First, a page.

ch13powerpoint - Chapter 13 Factoring Polynomials Martin-Gay Developmental Mathematics 2 13.1 \u2013 The Greatest Common Factor 13.2 \u2013 Factoring

ch13powerpoint - Chapter 13 Factoring Polynomials...

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Chapter 13 Factoring Polynomials
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Martin-Gay, Developmental Mathematics 2 13.1 – The Greatest Common Factor 13.2 – Factoring Trinomials of the Form x 2 + bx + c 13.3 – Factoring Trinomials of the Form ax 2 + bx + c 13.4 – Factoring Trinomials of the Form x 2 + bx + c by Grouping 13.5 – Factoring Perfect Square Trinomials and Diff erence of Two Squares 13.6 – Solving Quadratic Equations by Factoring 13.7 – Quadratic Equations and Problem Solving Chapter Sections
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§ 13.1 The Greatest Common Factor
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Martin-Gay, Developmental Mathematics 4 Factors Factors (either numbers or polynomials) When an integer is written as a product of integers, each of the integers in the product is a factor of the original number. When a polynomial is written as a product of polynomials, each of the polynomials in the product is a factor of the original polynomial. Factoring – writing a polynomial as a product of polynomials.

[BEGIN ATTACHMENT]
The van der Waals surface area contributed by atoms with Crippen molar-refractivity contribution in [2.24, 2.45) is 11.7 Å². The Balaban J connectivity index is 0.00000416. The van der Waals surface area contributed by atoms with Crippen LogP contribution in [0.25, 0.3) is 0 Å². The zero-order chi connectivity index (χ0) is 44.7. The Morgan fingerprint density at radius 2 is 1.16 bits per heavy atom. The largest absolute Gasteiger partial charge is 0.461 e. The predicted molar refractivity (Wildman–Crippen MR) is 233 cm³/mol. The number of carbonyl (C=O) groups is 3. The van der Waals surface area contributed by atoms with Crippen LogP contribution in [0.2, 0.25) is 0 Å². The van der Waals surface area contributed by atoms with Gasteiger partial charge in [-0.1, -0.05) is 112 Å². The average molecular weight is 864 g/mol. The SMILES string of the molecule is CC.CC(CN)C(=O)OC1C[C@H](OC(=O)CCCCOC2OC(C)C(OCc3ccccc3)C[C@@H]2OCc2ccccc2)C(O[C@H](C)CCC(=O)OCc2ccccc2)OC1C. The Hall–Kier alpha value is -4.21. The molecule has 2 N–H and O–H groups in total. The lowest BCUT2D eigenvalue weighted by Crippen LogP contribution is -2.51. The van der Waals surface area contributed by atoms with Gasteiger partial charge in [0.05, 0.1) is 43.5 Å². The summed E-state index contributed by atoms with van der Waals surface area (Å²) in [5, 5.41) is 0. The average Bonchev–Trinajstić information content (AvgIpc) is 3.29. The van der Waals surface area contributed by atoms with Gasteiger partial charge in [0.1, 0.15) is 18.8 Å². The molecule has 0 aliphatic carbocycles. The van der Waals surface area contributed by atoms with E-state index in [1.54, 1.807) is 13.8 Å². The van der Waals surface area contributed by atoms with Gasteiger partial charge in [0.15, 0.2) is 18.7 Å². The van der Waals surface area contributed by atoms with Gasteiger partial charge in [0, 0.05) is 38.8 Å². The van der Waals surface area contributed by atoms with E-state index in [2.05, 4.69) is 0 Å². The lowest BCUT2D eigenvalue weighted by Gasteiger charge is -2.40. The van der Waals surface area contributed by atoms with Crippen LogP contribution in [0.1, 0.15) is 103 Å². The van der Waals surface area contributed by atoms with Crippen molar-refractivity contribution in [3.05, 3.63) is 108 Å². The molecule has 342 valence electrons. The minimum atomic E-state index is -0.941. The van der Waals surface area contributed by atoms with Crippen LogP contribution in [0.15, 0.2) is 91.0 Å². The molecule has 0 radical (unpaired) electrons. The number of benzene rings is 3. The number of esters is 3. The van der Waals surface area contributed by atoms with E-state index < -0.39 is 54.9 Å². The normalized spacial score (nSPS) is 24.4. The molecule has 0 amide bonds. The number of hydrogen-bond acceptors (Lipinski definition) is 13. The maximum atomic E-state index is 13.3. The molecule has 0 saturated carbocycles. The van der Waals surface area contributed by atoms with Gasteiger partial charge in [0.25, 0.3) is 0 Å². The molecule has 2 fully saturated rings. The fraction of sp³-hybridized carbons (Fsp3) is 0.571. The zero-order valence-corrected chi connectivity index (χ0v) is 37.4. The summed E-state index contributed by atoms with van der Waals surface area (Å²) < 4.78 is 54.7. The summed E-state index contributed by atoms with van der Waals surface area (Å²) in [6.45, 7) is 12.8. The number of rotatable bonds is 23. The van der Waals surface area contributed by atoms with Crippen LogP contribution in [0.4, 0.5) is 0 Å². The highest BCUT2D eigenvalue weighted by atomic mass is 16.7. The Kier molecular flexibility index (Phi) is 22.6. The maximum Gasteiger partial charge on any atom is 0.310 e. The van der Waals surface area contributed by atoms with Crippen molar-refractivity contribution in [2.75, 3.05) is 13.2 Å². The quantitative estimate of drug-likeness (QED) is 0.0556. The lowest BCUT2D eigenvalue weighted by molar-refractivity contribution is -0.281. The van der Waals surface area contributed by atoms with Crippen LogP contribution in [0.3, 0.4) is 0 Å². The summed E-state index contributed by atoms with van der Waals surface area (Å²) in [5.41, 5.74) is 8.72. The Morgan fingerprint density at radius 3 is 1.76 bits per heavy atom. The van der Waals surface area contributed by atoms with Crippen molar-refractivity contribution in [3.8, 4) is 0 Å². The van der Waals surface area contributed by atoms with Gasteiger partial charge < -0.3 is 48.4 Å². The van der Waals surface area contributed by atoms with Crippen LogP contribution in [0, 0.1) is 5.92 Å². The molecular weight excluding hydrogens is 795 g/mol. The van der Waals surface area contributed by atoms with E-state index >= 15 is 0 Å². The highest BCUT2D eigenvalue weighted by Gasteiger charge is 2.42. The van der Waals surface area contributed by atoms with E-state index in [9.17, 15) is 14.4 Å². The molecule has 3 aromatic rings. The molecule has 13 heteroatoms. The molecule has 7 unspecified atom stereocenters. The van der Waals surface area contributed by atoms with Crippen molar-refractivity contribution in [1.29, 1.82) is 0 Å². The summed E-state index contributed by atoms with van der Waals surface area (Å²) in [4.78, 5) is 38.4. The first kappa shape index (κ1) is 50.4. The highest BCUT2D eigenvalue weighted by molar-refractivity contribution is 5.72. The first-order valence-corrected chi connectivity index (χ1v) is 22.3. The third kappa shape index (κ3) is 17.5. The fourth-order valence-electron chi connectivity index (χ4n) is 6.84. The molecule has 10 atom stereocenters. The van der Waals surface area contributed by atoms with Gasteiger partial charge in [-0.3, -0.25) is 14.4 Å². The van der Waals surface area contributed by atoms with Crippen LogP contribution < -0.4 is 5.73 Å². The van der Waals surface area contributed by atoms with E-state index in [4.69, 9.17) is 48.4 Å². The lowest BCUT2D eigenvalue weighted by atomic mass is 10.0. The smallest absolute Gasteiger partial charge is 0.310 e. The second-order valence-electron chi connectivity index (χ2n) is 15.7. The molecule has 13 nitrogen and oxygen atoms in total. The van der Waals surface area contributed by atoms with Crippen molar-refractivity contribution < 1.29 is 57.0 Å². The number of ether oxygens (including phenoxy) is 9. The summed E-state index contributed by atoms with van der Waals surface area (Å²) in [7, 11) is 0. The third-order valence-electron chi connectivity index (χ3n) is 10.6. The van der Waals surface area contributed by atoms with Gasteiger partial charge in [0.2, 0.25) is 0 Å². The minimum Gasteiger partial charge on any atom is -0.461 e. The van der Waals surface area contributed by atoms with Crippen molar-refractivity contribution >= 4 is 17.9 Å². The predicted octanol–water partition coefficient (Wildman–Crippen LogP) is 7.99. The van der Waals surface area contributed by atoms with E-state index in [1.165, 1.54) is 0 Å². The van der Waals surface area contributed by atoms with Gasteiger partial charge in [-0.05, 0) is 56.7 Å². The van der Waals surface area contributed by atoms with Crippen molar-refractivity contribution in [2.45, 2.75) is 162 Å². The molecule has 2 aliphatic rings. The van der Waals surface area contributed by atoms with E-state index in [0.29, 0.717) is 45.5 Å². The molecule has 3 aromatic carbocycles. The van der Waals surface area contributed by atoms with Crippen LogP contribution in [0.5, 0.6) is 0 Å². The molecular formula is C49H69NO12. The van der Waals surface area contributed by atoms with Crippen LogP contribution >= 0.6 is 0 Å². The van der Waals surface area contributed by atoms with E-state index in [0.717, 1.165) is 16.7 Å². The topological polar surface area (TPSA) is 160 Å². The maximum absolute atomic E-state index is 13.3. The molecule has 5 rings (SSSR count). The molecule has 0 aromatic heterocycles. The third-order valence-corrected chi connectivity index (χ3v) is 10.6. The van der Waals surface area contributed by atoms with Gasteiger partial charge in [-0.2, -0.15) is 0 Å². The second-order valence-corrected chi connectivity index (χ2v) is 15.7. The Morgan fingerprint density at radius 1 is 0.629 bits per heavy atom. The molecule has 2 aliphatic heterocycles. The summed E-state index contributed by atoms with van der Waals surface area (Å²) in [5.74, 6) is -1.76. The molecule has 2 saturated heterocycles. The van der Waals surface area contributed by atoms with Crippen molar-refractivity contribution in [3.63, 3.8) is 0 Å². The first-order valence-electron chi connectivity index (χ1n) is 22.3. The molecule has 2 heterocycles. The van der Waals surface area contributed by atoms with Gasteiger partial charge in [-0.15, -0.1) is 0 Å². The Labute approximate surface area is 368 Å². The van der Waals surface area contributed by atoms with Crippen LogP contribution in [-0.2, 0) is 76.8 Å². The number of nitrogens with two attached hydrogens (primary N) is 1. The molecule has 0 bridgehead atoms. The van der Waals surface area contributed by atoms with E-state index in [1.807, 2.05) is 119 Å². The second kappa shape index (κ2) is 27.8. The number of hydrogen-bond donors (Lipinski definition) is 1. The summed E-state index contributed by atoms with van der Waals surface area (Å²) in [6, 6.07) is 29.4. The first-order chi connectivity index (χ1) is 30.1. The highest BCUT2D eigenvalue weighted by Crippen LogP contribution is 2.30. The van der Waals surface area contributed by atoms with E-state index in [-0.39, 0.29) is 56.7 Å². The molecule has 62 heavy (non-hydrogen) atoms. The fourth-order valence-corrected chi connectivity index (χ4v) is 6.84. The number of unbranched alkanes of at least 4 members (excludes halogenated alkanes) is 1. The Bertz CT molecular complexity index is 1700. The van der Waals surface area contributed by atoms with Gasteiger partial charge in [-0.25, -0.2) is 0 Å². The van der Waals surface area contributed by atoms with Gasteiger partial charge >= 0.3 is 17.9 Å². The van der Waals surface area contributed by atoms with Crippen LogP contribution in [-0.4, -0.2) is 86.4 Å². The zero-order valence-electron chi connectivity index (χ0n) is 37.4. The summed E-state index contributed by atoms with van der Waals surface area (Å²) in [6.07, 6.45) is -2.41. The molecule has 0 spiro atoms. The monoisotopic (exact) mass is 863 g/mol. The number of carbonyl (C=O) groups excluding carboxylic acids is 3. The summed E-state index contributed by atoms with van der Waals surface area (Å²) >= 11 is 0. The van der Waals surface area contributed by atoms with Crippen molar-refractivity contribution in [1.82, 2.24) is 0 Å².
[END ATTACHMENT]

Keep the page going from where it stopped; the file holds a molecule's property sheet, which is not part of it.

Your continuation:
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Martin-Gay, Developmental Mathematics 5 Greatest common factor – largest quantity that is a factor of all the integers or polynomials involved. Finding the GCF of a List of Integers or Terms 1) Prime factor the numbers. 2) Identify common prime factors. 3) Take the product of all common prime factors. If there are no common prime factors, GCF is 1. Greatest Common Factor
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Martin-Gay, Developmental Mathematics 6 Find the GCF of each list of numbers. 1) 12 and 8 12 = 2 · 2 · 3 8 = 2 · 2 · 2 So the GCF is 2 · 2 = 4. 2) 7 and 20 7 = 1 · 7 20 = 2 · 2 · 5 There are no common prime factors so the GCF is 1. Greatest Common Factor Example
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Martin-Gay, Developmental Mathematics 7 Find the GCF of each list of numbers. 1) 6, 8 and 46 6 = 2 · 3 8 = 2 · 2 · 2 46 = 2 · 23 So the GCF is 2. 2) 144, 256 and 300 144 = 2 · 2 · 2 · 3 · 3 256 = 2 · 2 · 2 · 2 · 2 · 2 · 2 · 2 300 = 2 · 2 · 3 · 5 · 5 So the GCF is 2 · 2 = 4. Greatest Common Factor Example
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Martin-Gay, Developmental Mathematics 8 1) x 3 and x 7 x 3 = x · x · x x 7 = x · x · x · x · x · x · x So the GCF is x · x · x = x 3 6 x 5 and 4 x 3 6 x 5 = 2 · 3 · x · x · x 4 x 3 = 2 · 2 · x · x · x So the GCF is 2 · x · x · x = 2 x 3 Find the GCF of each list of terms. Greatest Common Factor Example
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Martin-Gay, Developmental Mathematics 9 Find the GCF of the following list of terms. a 3 b 2 , a 2 b 5 and a 4 b 7 a 3 b 2 = a · a · a · b · b a 2 b 5 = a · a · b · b · b · b · b a 4 b 7 = a · a · a · a · b · b · b · b · b · b · b So the GCF is a · a · b · b = a 2 b 2 Notice that the GCF of terms containing variables will use the smallest exponent found amongst the individual terms for each variable. Greatest Common Factor Example
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Martin-Gay, Developmental Mathematics 10 The first step in factoring a polynomial is to find the GCF of all its terms. Then we write the polynomial as a product by factoring out the GCF from all the terms.
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